Hardened hearts inside the PN

The tribulations inside the Nationalist Party are hardly just part of a skirmish between  

personalities inside the PN or their loyal followers. The war inside the PN is a culmination of political manoeuvres, ideological digressions and political reconsolidations on a party that has struggled with the pressure of Maltese political history’s tectonic movements. 

It is 12 years since the financial crisis that changed Europe, when austerity politics waged war on the poorest in the EU, bolstered nationalistic movements, and weakened European solidarity. Little seems to have changed since then in the EU of 2020 as it faces down the pandemic. The Nationalist government in 2008 had won its last election by just 1,500 votes. In the next election, over 37,000 would shift allegiance to Labour, consolidating once again in 2017 in the face of serious allegations of corruption at the heart of Joseph Muscat’s leadership, the breakneck speed of economic growth, and a progressive agenda of civil liberties. 

For the PN, little seems to have changed too. Labour’s repositioning into centrist, third-way, ‘natural party of government’ politics outflanked the Nationalists on the right. Yet few people inside the opposition today can speak a language of modern, visionary and ambitious politics. Neither Delia loyalists, nor ‘first class’ rebels, have managed to go beyond the obligatory virtuosity of calling out the sins of the Panama gang (or of each other opposition PN faction), or Labour’s cosiness with the business class. And at a time when Labour should be soul-searching on the very dark legacy of the Muscat administration beyond its material achievements, a sideshow of power politics keeps everyone absorbed, away from the corruption and state capture of the institutions. 

Critically, the PN’s chief problem has never been just the person who leads the party (although Malta’s presidential drift and the allure of strongmen remains an overarching factor in the two-party dominance). The party has failed to connect – politically and regionally – with a working-class electorate whose lives have been unquestionably improved by the Labour economic programme; instead, under Delia the PN resorted to lazy nationalistic tropes on immigration and security. On the environment, Delia’s occasional bluster on climate change is unconvincing – few people inside the PN seem to be equally preoccupied with Malta’s umbilical dependence on construction and the ravages of our planning regime to propose a radical departure from our business-as-usual model.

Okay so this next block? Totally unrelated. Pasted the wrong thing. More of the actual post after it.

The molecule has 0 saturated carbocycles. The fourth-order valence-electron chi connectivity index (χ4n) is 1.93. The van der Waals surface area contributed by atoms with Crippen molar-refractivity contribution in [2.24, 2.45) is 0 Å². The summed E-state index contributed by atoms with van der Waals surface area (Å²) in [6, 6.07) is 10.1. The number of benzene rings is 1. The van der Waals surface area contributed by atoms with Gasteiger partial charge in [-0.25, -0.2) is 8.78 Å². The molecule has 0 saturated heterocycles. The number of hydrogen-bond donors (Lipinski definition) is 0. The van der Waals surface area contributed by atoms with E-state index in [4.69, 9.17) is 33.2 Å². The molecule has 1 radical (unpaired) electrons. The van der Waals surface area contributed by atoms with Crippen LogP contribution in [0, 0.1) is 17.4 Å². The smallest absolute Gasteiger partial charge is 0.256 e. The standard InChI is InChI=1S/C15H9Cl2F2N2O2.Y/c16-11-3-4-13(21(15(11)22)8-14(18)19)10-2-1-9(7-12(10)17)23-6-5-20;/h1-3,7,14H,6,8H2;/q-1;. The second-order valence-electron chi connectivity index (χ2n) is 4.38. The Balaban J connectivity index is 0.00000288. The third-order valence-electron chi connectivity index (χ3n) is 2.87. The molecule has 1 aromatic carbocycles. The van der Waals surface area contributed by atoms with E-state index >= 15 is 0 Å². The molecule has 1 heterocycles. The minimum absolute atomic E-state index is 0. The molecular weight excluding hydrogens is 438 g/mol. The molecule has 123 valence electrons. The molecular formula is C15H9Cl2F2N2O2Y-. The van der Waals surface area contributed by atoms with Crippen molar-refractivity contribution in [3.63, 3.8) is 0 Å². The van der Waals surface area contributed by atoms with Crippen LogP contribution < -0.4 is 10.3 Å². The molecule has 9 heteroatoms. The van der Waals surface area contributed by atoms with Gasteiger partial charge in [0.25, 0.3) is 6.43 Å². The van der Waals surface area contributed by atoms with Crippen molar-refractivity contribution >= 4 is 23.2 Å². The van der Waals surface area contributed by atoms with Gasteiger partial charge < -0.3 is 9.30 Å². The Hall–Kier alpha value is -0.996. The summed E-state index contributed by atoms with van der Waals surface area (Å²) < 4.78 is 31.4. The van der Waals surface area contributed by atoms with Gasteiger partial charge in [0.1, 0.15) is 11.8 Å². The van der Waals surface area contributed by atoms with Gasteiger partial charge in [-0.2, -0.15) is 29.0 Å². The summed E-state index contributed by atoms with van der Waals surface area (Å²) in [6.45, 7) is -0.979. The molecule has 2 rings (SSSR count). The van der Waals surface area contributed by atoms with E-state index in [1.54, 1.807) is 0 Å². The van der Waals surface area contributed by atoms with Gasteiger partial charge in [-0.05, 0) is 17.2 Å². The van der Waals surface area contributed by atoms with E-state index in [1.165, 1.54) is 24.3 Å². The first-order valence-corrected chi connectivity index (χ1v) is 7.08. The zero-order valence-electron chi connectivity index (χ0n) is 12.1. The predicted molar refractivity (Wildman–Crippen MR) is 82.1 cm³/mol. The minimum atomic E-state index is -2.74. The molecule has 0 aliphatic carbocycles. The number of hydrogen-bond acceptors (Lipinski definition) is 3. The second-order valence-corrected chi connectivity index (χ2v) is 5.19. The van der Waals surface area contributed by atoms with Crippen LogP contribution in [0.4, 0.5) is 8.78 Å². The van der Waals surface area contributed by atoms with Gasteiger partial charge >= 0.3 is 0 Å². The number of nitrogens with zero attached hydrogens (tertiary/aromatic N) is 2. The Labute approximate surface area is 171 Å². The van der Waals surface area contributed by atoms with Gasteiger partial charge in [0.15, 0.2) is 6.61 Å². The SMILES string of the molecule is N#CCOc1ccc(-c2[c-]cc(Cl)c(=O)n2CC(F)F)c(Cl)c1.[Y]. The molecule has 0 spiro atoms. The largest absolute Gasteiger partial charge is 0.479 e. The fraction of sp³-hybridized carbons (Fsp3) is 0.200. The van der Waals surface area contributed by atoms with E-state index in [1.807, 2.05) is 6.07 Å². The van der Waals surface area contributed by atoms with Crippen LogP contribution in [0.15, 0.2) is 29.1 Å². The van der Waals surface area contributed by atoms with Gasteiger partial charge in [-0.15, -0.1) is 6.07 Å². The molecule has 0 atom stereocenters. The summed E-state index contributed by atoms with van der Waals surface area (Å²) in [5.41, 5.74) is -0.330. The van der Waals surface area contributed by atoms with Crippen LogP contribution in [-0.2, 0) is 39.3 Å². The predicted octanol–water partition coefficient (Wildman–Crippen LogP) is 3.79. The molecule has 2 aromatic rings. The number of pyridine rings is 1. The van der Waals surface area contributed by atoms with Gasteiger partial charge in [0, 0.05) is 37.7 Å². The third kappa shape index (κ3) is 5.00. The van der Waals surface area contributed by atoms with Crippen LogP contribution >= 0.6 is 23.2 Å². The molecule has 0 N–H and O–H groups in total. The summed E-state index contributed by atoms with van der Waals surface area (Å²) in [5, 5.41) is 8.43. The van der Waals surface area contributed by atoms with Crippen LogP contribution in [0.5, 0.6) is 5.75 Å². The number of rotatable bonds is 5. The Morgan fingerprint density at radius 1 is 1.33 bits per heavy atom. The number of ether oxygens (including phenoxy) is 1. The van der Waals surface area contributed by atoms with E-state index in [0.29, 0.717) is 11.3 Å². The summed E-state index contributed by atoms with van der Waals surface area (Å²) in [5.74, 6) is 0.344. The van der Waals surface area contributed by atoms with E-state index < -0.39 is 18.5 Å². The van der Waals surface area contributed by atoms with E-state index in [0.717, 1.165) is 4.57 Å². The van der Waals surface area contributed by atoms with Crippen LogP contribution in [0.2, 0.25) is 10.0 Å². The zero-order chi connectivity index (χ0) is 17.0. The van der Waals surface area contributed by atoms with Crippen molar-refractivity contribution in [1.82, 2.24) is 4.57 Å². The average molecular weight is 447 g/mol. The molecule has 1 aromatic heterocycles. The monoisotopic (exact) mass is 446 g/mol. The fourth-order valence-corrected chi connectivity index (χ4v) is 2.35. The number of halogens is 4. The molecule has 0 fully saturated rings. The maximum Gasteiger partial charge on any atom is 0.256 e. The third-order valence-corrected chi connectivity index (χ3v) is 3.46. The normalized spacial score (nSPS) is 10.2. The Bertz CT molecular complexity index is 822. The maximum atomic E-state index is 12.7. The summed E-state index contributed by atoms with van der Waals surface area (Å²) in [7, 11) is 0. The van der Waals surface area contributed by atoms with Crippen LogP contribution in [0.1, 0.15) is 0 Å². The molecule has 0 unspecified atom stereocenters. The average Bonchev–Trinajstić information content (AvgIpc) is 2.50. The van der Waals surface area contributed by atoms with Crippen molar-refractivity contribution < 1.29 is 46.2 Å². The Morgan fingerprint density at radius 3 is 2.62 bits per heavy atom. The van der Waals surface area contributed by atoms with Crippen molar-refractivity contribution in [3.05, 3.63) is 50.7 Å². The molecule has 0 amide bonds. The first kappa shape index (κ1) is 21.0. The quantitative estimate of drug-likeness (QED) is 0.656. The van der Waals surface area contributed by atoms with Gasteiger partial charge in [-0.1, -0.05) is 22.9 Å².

In many political issues and on bread-and-butter realities, the PN has failed to articulate coherent and ideologically sound ideas that offer a solution to people’s problems. It is useless to complain that Labour might have discarded its socialist credentials, if the alternative to that is nothing, or indeed ‘less socialist’ anyway. And to go by some of its MPs and their outdated view of society and change, the PN’s crystallisation into a modern, European party of liberal democracy has yet to become reality.  

With that comes the person who leads and indeed articulates this vision. Already the party struggles under the factionalised split between its dynastic ‘elites’, and a more tribalistic section of members alienated by those who dislike Delia. It will be no mean feat to bring both sides back together after a war of attrition and spite, under the serene leadership of someone who can take the PN into a new political sphere of action – propositional, aspirational, at ease with its own European calling and ready to disrobe itself of the hang-ups of its provincial conservatism. 

There will be one further obstacle, currently characterised yet again by the battle between the two factions – a softening of hardened hearts whose disappointment at this internecine war will be felt for years to come. People like Franco Debono, the former MP, understand clearly how when in government, the PN employed unofficial mouthpieces to hit out at internal critics like him, beat them into submission through the power of gossip and shame. That old dynamic of honour and shame lives on in the social media sphere that has attempted to decimate the ineffective Delia by publicising insalubrious details of his marital breakdown. Such tactics will have their toll on the PN, reminding the wider audience of the way politics is done inside the Stamperija, where the voice of an entitled class of politician carry more weight than others. 

That should not give Labour voters any serenity. The government is itself enjoy the PN sideshow with little regard for its own troubles since the departure of Muscat and Keith Schembri. Those who avoid seeking redemption for the sins of the administration do so at their own risk. Too many criminal investigations, national audits, and magisterial inquiries are going on not to uncover the nefarious workings of the Labour government’s inner circle.